Space mining has been a hot topic for decades.

Past studies show that deep space asteroids can carry enormous amounts of metals. Research published in Planetary Science Journal highlighted two space bodies floating near the Earth with metal content worth about $11.7 trillion.

That’s roughly half of the United States GDP. A truly mind-blowing number.

These asteroids are estimated to host vast resources of precious and base metals.

These are the minerals that can solve multiple problems the world is facing today. Especially the shortage of metals critical for the clean energy future.

Sounds exciting, but mining an asteroid is more challenging than developing a mine on Earth.

Many companies have been trying to develop space mining strategies for years, but so far, none of them has been successful.

Most companies simply ran out of funds before getting anywhere near reaching their targets.

But a new asteroid-mining start-up will try to use the platform developed by Elon Musk’s SpaceX company to reach mineral-heavy space objects.

AstroForge Inc. plans to launch its first mission this April.

It will launch a small satellite on a test flight. If everything goes well, AstroForge aims to launch the second ship in October. It will scout for mineral-rich asteroids.

Overall, AstroForge estimates that it’s possible to mine metals like platinum at the cost of $50 per ounce. It’s 20 times lower than the average mining cost of ~$1,000 per ounce. The “space” cost is lower not because it’s cheaper to work in space but because the concentration of the metals is much higher in the asteroid ore.

In other words, space mining will be focused on ultra-high-grade ores, which will drive costs down.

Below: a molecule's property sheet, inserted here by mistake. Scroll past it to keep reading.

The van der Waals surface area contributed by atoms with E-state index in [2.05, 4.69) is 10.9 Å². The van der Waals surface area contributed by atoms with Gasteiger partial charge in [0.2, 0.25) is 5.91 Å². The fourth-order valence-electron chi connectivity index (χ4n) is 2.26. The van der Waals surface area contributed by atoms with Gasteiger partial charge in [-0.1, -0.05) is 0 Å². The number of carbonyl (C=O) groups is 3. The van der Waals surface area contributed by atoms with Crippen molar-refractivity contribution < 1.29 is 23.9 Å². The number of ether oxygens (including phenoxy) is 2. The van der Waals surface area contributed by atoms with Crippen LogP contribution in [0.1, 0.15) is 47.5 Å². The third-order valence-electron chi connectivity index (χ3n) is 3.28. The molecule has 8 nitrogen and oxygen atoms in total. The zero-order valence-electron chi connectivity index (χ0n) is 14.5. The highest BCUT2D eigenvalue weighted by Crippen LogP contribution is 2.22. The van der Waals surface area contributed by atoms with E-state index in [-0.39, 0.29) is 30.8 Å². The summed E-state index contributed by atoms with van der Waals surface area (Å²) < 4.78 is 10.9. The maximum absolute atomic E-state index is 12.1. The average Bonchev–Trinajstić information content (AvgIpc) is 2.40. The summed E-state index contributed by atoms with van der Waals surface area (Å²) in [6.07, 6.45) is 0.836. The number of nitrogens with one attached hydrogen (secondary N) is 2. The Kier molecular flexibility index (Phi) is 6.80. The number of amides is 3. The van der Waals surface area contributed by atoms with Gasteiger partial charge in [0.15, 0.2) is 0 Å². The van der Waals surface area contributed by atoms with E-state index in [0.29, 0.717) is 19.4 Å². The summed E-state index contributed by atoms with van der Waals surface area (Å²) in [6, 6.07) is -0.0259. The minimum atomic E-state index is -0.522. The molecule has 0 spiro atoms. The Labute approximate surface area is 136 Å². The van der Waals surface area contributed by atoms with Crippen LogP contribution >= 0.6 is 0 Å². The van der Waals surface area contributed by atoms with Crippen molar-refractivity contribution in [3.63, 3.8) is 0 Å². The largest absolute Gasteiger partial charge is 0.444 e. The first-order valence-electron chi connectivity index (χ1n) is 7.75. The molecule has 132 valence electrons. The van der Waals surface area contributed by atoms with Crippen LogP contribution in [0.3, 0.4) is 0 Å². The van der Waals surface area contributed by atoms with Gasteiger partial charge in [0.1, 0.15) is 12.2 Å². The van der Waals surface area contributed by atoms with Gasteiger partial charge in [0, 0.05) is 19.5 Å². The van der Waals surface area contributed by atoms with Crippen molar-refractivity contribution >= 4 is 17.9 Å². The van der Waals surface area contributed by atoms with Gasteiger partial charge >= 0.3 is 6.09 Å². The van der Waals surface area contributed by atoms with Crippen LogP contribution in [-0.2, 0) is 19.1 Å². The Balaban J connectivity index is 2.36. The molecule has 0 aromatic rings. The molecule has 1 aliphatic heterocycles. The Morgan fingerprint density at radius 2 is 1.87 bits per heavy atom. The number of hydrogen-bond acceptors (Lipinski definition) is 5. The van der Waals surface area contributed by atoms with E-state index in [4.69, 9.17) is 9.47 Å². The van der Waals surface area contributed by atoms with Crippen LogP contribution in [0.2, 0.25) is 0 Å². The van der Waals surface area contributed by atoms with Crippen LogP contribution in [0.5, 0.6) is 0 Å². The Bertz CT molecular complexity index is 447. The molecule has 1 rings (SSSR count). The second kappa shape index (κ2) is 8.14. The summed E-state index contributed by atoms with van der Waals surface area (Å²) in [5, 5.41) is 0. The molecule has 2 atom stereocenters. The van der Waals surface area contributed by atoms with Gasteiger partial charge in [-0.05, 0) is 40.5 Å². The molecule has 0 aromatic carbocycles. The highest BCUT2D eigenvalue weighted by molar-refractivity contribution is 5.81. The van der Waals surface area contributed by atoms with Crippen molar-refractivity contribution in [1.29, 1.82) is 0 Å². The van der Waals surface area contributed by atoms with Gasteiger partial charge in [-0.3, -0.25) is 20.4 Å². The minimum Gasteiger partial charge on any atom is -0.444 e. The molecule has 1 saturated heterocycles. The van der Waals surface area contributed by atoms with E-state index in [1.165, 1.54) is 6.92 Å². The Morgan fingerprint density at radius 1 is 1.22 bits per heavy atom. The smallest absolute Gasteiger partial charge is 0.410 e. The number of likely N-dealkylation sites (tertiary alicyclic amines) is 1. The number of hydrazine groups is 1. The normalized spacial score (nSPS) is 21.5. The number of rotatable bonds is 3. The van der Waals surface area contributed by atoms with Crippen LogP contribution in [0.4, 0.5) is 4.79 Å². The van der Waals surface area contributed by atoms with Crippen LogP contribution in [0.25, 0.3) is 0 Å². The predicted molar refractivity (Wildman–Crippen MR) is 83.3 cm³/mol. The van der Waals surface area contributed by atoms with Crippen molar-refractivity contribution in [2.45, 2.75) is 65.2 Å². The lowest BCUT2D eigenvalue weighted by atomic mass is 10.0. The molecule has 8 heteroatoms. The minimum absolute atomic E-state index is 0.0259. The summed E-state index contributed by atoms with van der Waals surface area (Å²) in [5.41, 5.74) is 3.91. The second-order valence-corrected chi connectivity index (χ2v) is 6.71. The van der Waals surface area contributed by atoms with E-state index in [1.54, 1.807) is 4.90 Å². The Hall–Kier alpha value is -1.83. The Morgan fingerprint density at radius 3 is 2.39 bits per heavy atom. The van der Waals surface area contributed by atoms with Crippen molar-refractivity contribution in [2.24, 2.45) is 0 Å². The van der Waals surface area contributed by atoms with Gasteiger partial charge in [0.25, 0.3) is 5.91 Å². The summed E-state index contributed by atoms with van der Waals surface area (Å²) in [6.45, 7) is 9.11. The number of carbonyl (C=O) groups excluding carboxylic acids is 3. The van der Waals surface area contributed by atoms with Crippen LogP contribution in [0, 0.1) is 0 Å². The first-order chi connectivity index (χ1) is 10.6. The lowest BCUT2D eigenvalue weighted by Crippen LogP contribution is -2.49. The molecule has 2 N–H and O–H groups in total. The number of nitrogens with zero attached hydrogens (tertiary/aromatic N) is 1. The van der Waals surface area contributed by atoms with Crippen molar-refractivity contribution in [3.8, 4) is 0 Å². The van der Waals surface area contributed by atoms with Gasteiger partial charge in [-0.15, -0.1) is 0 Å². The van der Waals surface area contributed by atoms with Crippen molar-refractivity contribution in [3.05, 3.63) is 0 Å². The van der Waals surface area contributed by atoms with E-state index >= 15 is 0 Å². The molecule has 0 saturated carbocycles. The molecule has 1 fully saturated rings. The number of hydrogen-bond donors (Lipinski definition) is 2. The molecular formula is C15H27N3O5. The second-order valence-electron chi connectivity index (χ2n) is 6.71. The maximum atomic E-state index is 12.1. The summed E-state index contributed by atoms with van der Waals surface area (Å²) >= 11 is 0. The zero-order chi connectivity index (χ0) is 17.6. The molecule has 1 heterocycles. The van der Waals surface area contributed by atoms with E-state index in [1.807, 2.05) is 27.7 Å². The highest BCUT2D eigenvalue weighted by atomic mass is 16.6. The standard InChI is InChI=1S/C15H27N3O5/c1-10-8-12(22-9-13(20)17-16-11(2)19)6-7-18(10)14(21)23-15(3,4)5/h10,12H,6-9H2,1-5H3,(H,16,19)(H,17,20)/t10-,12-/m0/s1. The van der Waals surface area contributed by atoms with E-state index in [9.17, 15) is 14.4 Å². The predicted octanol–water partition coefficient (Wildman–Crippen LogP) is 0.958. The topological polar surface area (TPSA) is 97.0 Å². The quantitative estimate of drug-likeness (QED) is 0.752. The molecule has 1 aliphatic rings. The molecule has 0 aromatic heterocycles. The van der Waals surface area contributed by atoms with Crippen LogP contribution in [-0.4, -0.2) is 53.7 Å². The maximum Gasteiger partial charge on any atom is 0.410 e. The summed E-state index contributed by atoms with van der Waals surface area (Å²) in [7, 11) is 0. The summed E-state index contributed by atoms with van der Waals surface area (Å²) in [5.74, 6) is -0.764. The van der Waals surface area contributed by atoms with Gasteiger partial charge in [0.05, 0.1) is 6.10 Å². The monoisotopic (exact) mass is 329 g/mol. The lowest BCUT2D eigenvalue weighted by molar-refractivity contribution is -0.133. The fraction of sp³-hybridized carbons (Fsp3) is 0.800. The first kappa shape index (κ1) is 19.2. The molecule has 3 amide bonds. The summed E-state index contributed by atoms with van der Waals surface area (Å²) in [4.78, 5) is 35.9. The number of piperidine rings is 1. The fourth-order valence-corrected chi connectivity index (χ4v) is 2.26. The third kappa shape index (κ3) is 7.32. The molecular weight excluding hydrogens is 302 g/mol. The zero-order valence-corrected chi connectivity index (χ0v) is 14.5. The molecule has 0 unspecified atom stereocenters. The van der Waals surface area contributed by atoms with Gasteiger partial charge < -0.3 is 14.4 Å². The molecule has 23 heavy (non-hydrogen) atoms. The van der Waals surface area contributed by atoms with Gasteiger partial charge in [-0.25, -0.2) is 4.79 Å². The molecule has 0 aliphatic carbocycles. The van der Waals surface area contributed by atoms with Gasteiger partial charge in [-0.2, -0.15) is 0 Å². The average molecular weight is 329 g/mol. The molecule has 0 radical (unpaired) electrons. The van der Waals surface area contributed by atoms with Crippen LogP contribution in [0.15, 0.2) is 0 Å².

It will be an important year for both the mining and space industries. As the new source of critical metals can be a catalyst for economic growth going forward.

Critical Metals Trading Gains Momentum

Lithium and cobalt are getting strong attention from traders in the US.

CME Group, a Chicago-based exchange, reported rising volumes for both metals’ contracts.

Since these instruments started trading in 2021, both metals’ contracts have reached record volumes.

It’s a clear indicator of a strong interest in the “new energy metals” sector.

In recent years, the final users of primary battery metals have been securing deals directly with miners. Now, battery makers also turn to trading houses to procure them.

The rising number of contracts indicates positive market sentiment, and CME noted that new traders keep coming to the exchange.

For a while, global exchanges have been dealing only with precious and base metals. Critical metals, like cobalt and lithium, were overlooked due to low trading volumes. It’s all changing now.

Thank you for your loyal readership,

The Financial Star team